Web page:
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[SOLVED] integrating a diagonal 2x2 matrix

dwsmith

Well-known member
Feb 1, 2012
1,673
\(r = r(x, t)\), \(q = q(x, t)\), \(\sigma_3 =
\begin{bmatrix}
1 & 0\\
0 & -1
\end{bmatrix}
\)
I have the equation
\begin{align}
\frac{\partial\mathbf{V}_{-1}^{(D)}}{\partial x} &= \frac{i}{2}\begin{bmatrix}
-(qr)_t & 0\\
0 & (qr)_t
\end{bmatrix}\\
\mathbf{V}_{-1}^{(D)} &= \alpha\sigma_3 + c\mathbb{I}\qquad (*)
\end{align}
where \(\alpha\) is a function of \(x\) and \(t\) related to \(q\) and \(r\) and
\[
\alpha_x + \frac{1}{2}i(qr)_t = 0
\]

How is \((*)\) obtained? I don't see it. I know that \(c\mathbb{I}\) is the matrix constant of integration so I am only focused on how \(\alpha\sigma_3\) comes from integrating the diagonal matrix.

I am trying to figure out the last page of
http://math.arizona.edu/~mcl/Miller/MillerLecture06.pdf
 
Last edited:

Ackbach

Indicium Physicus
Staff member
Jan 26, 2012
4,191
\(r = r(x, t)\), \(q = q(x, t)\), \(\sigma_3 =
\begin{bmatrix}
1 & 0\\
0 & -1
\end{bmatrix}
\)
I have the equation
\begin{align}
\frac{\partial\mathbf{V}_{-1}^{(D)}}{\partial x} &= \frac{i}{2}\begin{bmatrix}
-(qr)_t & 0\\
0 & (qr)_t
\end{bmatrix}\\
\mathbf{V}_{-1}^{(D)} &= \alpha\sigma_3 + c\mathbb{I}\qquad (*)
\end{align}
where \(\alpha\) is a function of \(x\) and \(t\) related to \(q\) and \(r\) and
\[
\alpha_x + \frac{1}{2}i(qr)_t = 0
\]

How is \((*)\) obtained? I don't see it. I know that \(c\mathbb{I}\) is the matrix constant of integration so I am only focused on how \(\alpha\sigma_3\) comes from integrating the diagonal matrix.

I am trying to figure out the last page of
http://math.arizona.edu/~mcl/Miller/MillerLecture06.pdf
Hmm. Interesting. Well, we can write
$$\frac{\partial\mathbf{V}_{-1}^{(D)}}{\partial x}=\frac{i}{2}\begin{bmatrix}
-(qr)_t & 0 \\ 0 & (qr)_t \end{bmatrix}=- \frac{i(qr)_{t}}{2} \begin{bmatrix} 1 &0 \\ 0 &-1 \end{bmatrix}= - \frac{i(qr)_{t}}{2} \sigma_{3}.$$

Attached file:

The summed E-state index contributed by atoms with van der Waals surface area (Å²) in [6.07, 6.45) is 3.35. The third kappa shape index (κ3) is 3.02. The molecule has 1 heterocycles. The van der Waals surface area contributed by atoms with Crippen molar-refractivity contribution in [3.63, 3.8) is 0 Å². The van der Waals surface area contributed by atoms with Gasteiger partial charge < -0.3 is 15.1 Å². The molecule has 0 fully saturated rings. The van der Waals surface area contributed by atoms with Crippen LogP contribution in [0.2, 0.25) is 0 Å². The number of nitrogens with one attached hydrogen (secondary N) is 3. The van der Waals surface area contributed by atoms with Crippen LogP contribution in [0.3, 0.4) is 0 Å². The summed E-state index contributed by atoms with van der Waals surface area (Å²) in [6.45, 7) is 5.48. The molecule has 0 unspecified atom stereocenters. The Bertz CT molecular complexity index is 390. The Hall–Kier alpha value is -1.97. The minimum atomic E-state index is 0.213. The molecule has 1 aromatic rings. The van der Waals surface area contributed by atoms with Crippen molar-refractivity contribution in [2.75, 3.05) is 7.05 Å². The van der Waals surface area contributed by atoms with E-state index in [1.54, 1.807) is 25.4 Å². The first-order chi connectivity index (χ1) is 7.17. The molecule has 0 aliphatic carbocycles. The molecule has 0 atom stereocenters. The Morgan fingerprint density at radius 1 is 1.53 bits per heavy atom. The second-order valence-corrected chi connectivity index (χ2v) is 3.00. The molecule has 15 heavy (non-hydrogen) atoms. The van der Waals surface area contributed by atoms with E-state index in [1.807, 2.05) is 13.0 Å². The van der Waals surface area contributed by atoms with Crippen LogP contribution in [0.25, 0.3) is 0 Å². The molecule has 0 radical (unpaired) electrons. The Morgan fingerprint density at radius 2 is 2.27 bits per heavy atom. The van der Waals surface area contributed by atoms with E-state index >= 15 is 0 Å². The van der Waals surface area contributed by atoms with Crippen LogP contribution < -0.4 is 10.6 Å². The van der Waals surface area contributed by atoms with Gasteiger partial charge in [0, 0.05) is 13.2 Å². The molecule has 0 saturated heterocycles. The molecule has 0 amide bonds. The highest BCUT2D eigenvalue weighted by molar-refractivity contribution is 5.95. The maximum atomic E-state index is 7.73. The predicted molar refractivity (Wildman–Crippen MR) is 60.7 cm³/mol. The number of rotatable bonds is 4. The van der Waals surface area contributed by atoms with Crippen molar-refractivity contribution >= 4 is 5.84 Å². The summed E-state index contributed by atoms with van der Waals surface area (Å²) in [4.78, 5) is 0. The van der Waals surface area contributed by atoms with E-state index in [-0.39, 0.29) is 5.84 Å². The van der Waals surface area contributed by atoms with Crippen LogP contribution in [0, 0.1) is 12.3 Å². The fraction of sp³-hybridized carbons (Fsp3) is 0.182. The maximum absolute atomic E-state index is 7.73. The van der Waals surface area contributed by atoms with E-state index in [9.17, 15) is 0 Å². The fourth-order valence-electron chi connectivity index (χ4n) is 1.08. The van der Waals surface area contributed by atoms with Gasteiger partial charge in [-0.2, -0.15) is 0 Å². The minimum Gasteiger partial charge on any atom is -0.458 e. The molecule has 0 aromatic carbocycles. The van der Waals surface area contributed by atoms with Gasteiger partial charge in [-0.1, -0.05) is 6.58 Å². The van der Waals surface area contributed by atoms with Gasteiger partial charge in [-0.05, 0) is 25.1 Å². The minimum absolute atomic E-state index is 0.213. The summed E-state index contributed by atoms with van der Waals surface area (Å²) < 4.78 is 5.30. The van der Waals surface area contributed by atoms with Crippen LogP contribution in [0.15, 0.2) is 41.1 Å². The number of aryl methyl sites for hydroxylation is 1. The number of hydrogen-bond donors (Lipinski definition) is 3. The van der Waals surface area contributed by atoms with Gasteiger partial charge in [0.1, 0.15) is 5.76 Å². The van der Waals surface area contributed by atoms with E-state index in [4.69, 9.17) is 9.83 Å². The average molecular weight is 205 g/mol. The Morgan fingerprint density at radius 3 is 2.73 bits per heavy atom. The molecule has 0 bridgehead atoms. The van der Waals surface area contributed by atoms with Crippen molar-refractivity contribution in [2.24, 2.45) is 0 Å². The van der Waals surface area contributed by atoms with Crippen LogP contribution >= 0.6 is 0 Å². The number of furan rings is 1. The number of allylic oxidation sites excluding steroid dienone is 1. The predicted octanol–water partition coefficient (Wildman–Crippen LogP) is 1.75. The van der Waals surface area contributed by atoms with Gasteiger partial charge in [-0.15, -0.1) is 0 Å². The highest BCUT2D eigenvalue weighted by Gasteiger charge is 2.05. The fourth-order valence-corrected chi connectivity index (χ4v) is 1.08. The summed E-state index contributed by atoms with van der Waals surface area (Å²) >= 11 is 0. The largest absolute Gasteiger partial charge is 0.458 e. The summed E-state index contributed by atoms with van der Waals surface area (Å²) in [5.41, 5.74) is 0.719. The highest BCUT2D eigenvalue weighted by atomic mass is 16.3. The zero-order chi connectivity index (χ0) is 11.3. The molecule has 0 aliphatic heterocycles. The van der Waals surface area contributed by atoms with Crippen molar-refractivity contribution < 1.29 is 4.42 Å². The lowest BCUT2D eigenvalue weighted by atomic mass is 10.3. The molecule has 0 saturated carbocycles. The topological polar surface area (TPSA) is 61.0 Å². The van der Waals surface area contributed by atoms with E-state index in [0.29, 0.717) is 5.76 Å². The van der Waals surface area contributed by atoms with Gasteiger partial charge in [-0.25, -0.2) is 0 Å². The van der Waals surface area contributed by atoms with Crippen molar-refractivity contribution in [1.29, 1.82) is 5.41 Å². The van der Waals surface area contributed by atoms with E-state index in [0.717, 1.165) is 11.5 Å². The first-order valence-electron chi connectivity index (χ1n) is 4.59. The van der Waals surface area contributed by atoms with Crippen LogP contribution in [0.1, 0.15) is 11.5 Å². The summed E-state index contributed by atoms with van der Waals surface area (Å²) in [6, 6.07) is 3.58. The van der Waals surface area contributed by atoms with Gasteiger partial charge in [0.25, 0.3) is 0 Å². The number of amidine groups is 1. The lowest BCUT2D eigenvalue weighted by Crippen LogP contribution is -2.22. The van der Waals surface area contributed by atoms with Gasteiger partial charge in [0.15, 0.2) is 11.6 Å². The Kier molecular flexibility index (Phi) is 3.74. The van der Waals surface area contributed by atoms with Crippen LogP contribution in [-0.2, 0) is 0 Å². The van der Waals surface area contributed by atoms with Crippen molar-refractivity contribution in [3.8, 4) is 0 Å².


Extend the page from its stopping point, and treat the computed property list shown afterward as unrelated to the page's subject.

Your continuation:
At the very least, if we take
$$\mathbf{V}_{-1}^{(D)} = \alpha \sigma_3 + c\mathbb{I} \qquad (*),$$
where
$$\alpha_x + \frac{1}{2}i(qr)_t = 0,$$
then if we differentiate $(*)$ w.r.t. $x$, we get that
$$\frac{\partial\mathbf{V}_{-1}^{(D)}}{\partial x}= \alpha_{x} \sigma_{3}=
- \frac{i(qr)_{t}}{2} \sigma_{3},$$
which is what we had before. Given that the author has not specified $\alpha$ explicitly, but only given a DE that it satisfies, it looks to me as though he's merely substituted one DE for another.
 

dwsmith

Well-known member
Feb 1, 2012
1,673
Hmm. Interesting. Well, we can write
$$\frac{\partial\mathbf{V}_{-1}^{(D)}}{\partial x}=\frac{i}{2}\begin{bmatrix}
-(qr)_t & 0 \\ 0 & (qr)_t \end{bmatrix}=- \frac{i(qr)_{t}}{2} \begin{bmatrix} 1 &0 \\ 0 &-1 \end{bmatrix}= - \frac{i(qr)_{t}}{2} \sigma_{3}.$$
At the very least, if we take
$$\mathbf{V}_{-1}^{(D)} = \alpha \sigma_3 + c\mathbb{I} \qquad (*),$$
where
$$\alpha_x + \frac{1}{2}i(qr)_t = 0,$$
then if we differentiate $(*)$ w.r.t. $x$, we get that
$$\frac{\partial\mathbf{V}_{-1}^{(D)}}{\partial x}= \alpha_{x} \sigma_{3}=
- \frac{i(qr)_{t}}{2} \sigma_{3},$$
which is what we had before. Given that the author has not specified $\alpha$ explicitly, but only given a DE that it satisfies, it looks to me as though he's merely substituted one DE for another.
Thanks, I actually figured everything out but forgot to mark the thread as solved.